The Birth Of Community News
Gary Ackerman loved writing, he loved the news and he loved to be in the middle of things. While at Queens College, he was the editor of the school newspaper The Castle and he described himself as a “full time organization person” on campus.
After graduation, he began teaching at J.H.S. 142 in South Jamaica. His new principal offered him the opportunity to be faculty advisor for the newspaper and – excited – he wondered how a new teacher got to be so lucky. The principal said his daughter went to Queens College and told him Ackerman was the man for the job. Ackerman proved the daughter right, and the school paper started winning awards and then took first place in the Columbia scholastic journalism awards.
Ackerman explained that while he was teaching, he conceived of the idea of a community newspaper for Queens around the same time his wife Rita conceived their daughter, Lauren.
Why A Community Newspaper?
“I perceived that there was a need in the community,” Ackerman explained simply.
“Growing up in Queens and being active in many civic organizations I knew that [those groups] never got publicity for the good things they do. Little space was dedicated to the local stuff” and something was needed to “fill that void,” he said.
But there were obstacles.
One of the biggest was trying to convince businesses that they should take ads in something that didn’t exist yet, and that was soon followed by trying to get them to pay for the advertisements they had run. But Ackerman didn’t let the challenge discourage him. He knew that his newspaper, reaching 50,000 people through door-to-door delivery, was going to cost them less and get them more exposure for their dollar than the dailies with city-wide runs could do.
The Flushing Tribune was launched in February 1970 as a monthly, free distribution newspaper, and Ackerman “called everybody I knew who had kids.” He dispatched an army of Trib delivery kids and worked himself all weekend, every weekend that the paper came out. “I had a knack for it. I don’t know if I did [the newspaper] the right way or the wrong way, but I did it the way I wanted to do it . . . .with community news.”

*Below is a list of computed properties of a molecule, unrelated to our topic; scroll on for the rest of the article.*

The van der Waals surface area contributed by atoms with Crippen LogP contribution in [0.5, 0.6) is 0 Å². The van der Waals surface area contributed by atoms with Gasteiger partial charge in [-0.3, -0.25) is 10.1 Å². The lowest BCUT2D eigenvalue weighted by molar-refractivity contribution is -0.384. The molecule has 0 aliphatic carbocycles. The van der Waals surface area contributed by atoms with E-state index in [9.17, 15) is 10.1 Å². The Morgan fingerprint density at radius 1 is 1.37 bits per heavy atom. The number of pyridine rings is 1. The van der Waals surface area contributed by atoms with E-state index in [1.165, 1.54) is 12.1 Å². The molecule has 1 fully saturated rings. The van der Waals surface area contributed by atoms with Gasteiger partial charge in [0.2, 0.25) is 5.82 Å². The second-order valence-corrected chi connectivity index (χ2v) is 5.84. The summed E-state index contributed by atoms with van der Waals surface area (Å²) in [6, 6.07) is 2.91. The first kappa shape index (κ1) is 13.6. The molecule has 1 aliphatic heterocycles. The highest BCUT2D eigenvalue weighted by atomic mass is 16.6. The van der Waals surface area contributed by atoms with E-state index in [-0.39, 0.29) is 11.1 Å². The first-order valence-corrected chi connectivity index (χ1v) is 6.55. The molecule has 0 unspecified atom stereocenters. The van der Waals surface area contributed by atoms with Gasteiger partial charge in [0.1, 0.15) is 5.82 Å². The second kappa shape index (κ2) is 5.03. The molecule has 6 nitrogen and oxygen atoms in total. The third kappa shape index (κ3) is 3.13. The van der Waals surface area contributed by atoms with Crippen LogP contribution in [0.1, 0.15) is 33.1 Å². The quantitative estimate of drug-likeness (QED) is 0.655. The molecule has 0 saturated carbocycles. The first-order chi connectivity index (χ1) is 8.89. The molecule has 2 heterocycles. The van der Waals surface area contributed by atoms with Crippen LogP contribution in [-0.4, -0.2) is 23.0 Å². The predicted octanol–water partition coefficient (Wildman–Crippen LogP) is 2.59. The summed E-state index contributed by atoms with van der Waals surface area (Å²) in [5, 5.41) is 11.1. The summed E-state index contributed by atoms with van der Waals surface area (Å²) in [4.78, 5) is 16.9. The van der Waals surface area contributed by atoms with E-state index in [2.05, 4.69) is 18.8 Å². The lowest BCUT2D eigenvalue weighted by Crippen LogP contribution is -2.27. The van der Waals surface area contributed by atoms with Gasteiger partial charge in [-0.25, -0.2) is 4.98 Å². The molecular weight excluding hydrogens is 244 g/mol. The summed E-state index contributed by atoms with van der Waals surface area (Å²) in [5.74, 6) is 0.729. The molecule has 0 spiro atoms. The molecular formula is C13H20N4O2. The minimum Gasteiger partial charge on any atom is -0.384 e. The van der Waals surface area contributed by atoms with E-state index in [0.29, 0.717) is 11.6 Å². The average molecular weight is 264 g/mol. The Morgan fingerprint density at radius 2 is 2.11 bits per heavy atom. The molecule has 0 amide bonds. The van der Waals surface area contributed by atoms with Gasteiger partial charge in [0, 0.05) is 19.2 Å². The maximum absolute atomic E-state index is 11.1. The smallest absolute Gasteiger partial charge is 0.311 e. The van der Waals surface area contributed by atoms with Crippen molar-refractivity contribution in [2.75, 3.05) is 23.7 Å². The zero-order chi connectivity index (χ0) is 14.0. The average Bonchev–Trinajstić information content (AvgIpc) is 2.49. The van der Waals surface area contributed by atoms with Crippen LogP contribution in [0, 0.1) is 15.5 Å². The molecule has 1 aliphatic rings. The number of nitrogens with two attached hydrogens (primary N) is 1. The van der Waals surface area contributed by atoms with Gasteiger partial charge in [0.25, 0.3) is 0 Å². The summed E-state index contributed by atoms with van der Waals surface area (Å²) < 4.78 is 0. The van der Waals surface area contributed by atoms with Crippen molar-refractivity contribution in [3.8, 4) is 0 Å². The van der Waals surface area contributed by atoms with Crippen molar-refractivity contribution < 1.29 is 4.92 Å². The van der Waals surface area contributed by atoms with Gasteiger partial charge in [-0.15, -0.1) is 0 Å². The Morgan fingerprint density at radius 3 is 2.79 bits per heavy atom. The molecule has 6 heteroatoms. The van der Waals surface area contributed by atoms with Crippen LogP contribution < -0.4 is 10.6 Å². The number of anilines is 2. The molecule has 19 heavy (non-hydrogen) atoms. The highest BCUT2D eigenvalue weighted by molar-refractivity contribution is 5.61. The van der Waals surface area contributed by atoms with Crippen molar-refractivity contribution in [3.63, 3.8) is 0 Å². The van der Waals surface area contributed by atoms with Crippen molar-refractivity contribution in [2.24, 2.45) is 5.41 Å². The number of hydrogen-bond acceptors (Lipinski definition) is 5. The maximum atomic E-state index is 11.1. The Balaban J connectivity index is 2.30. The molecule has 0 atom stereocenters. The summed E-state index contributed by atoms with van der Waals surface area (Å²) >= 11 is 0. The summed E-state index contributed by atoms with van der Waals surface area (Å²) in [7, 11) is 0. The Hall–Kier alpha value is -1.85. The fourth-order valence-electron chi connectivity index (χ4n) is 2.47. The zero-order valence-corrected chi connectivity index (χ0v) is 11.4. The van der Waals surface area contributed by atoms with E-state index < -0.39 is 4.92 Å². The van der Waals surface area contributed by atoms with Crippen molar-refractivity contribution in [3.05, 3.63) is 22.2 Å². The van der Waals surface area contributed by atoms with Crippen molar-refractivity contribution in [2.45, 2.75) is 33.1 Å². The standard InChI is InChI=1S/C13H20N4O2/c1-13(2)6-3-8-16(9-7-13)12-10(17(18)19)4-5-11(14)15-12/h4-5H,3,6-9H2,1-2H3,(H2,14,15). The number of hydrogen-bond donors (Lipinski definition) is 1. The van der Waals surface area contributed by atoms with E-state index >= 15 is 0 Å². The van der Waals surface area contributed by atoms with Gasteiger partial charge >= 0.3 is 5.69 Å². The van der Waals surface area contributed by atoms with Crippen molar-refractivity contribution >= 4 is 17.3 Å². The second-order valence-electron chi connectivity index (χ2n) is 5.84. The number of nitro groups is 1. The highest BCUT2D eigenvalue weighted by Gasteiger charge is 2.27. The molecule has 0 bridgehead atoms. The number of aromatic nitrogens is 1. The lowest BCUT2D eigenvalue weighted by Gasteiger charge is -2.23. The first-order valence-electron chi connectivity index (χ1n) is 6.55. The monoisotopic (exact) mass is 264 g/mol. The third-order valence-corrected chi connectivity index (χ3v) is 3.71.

The first eight-page issue was distributed door to door in downtown Flushing. Ackerman and his two partners, Henry J. Levy and Alan Manheim, would get together in the back room of a real estate office after school hours to assemble the news for the paper. By mid-year, the paper had grown to some 32 pages and was issued on a bi-weekly basis. The paper had begun selling subscriptions to offset the growing costs and to increase circulation and ad revenues.
In time, Ackerman invested in typesetting machines rather than taking the paper to someone to typeset. Once that investment was made, he thought, “Why should these machines sleep at night . . . they could be doing other jobs,” and another revenue stream was born.
And from the first issue there was an overwhelming flow of press releases, volunteer writers and volunteer photographers, all proving Ackerman’s point that his paper was filling a community need. Ackerman described the long list of prominent writers who got their start at the Trib – in either the newsroom or on the delivery route – and said it is common for him to run into “Queens Tribune Alumni” in federal agencies and working for major dailies.
So began the pioneer in the Queens community newspaper world. “We created an industry,” Ackerman recalled, and with that industry came the frightening prospect of competition. The Bayside Times existed in those days, Ackerman said, but they were under different ownership and weren’t doing the good journalism they do today. And when other weeklies started to form, they “got me a bit nervous,” Ackerman admits. But he believes that they only proved “American free enterprise really works. They were out there telling people that weeklies work” and cutting back on the education Ackerman had to give potential advertisers.
“There are now other very good newspapers in Queens . . . all that competition is healthy for business and healthy for journalism,” Ackerman said, and looking back at his third of a century in the newspaper business, he reports that his proudest moment is still “when that first paper came out.”
— Tamara Hartman contributed to this story